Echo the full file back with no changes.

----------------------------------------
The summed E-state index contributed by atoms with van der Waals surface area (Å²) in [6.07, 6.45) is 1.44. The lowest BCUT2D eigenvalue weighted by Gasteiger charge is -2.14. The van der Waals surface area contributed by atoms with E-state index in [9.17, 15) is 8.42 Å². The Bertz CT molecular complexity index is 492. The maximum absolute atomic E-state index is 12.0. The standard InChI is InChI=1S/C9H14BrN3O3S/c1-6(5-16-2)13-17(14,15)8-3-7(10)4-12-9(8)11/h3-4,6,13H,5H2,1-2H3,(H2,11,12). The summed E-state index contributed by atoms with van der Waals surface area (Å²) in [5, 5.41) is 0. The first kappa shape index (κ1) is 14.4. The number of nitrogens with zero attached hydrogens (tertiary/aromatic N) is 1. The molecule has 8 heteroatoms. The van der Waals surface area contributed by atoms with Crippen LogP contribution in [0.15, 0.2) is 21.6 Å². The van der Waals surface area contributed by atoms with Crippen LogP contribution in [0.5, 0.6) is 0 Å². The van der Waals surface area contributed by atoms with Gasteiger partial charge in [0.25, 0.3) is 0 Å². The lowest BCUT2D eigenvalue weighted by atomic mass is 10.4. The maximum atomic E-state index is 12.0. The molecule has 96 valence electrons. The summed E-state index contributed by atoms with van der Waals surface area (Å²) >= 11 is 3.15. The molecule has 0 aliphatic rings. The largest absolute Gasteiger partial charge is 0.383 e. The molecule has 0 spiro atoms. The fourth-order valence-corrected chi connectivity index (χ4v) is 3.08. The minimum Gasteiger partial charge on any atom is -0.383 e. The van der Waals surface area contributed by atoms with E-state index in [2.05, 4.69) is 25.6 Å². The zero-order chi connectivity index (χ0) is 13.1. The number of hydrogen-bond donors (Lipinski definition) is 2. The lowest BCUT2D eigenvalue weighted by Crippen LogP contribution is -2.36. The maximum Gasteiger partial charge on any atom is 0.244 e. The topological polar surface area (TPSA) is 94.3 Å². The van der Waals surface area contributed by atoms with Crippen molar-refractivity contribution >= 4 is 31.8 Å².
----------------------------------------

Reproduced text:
The summed E-state index contributed by atoms with van der Waals surface area (Å²) in [6.07, 6.45) is 1.44. The lowest BCUT2D eigenvalue weighted by Gasteiger charge is -2.14. The van der Waals surface area contributed by atoms with E-state index in [9.17, 15) is 8.42 Å². The Bertz CT molecular complexity index is 492. The maximum absolute atomic E-state index is 12.0. The standard InChI is InChI=1S/C9H14BrN3O3S/c1-6(5-16-2)13-17(14,15)8-3-7(10)4-12-9(8)11/h3-4,6,13H,5H2,1-2H3,(H2,11,12). The summed E-state index contributed by atoms with van der Waals surface area (Å²) in [5, 5.41) is 0. The first kappa shape index (κ1) is 14.4. The number of nitrogens with zero attached hydrogens (tertiary/aromatic N) is 1. The molecule has 8 heteroatoms. The van der Waals surface area contributed by atoms with Crippen LogP contribution in [0.15, 0.2) is 21.6 Å². The van der Waals surface area contributed by atoms with Crippen LogP contribution in [0.5, 0.6) is 0 Å². The van der Waals surface area contributed by atoms with Gasteiger partial charge in [0.25, 0.3) is 0 Å². The lowest BCUT2D eigenvalue weighted by atomic mass is 10.4. The maximum atomic E-state index is 12.0. The molecule has 96 valence electrons. The summed E-state index contributed by atoms with van der Waals surface area (Å²) >= 11 is 3.15. The molecule has 0 aliphatic rings. The largest absolute Gasteiger partial charge is 0.383 e. The molecule has 0 spiro atoms. The fourth-order valence-corrected chi connectivity index (χ4v) is 3.08. The minimum Gasteiger partial charge on any atom is -0.383 e. The van der Waals surface area contributed by atoms with E-state index in [2.05, 4.69) is 25.6 Å². The zero-order chi connectivity index (χ0) is 13.1. The number of hydrogen-bond donors (Lipinski definition) is 2. The lowest BCUT2D eigenvalue weighted by Crippen LogP contribution is -2.36. The maximum Gasteiger partial charge on any atom is 0.244 e. The topological polar surface area (TPSA) is 94.3 Å². The van der Waals surface area contributed by atoms with Crippen molar-refractivity contribution >= 4 is 31.8 Å².